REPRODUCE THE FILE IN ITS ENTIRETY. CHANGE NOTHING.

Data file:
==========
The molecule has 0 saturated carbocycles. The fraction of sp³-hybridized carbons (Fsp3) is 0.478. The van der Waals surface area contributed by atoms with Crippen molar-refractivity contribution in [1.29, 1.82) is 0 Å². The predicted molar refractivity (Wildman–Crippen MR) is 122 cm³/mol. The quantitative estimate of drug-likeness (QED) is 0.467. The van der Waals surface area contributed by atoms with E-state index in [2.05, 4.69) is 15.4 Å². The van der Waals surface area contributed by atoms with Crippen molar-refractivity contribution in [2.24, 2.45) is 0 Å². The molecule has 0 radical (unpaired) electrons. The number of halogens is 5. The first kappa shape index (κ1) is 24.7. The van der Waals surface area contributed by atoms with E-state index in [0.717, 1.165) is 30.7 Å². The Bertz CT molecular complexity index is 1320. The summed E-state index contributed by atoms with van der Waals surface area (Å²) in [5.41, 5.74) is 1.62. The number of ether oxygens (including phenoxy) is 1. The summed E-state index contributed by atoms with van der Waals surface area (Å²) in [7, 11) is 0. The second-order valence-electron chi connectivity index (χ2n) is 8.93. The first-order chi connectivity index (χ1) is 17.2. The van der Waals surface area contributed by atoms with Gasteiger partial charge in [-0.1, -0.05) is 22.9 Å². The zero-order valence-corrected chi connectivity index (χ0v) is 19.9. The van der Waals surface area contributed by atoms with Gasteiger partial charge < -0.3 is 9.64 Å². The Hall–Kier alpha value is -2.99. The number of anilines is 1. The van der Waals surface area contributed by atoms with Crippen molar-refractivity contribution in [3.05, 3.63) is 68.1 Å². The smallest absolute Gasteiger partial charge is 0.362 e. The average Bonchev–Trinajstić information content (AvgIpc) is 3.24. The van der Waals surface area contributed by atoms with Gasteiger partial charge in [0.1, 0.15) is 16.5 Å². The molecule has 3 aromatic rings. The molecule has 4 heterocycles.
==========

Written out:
The molecule has 0 saturated carbocycles. The fraction of sp³-hybridized carbons (Fsp3) is 0.478. The van der Waals surface area contributed by atoms with Crippen molar-refractivity contribution in [1.29, 1.82) is 0 Å². The predicted molar refractivity (Wildman–Crippen MR) is 122 cm³/mol. The quantitative estimate of drug-likeness (QED) is 0.467. The van der Waals surface area contributed by atoms with E-state index in [2.05, 4.69) is 15.4 Å². The van der Waals surface area contributed by atoms with Crippen molar-refractivity contribution in [2.24, 2.45) is 0 Å². The molecule has 0 radical (unpaired) electrons. The number of halogens is 5. The first kappa shape index (κ1) is 24.7. The van der Waals surface area contributed by atoms with E-state index in [0.717, 1.165) is 30.7 Å². The Bertz CT molecular complexity index is 1320. The summed E-state index contributed by atoms with van der Waals surface area (Å²) in [5.41, 5.74) is 1.62. The number of ether oxygens (including phenoxy) is 1. The summed E-state index contributed by atoms with van der Waals surface area (Å²) in [7, 11) is 0. The second-order valence-electron chi connectivity index (χ2n) is 8.93. The first-order chi connectivity index (χ1) is 17.2. The van der Waals surface area contributed by atoms with Gasteiger partial charge in [-0.1, -0.05) is 22.9 Å². The zero-order valence-corrected chi connectivity index (χ0v) is 19.9. The van der Waals surface area contributed by atoms with Gasteiger partial charge < -0.3 is 9.64 Å². The Hall–Kier alpha value is -2.99. The number of anilines is 1. The van der Waals surface area contributed by atoms with Crippen molar-refractivity contribution in [3.05, 3.63) is 68.1 Å². The smallest absolute Gasteiger partial charge is 0.362 e. The average Bonchev–Trinajstić information content (AvgIpc) is 3.24. The van der Waals surface area contributed by atoms with Gasteiger partial charge in [0.1, 0.15) is 16.5 Å². The molecule has 3 aromatic rings. The molecule has 4 heterocycles.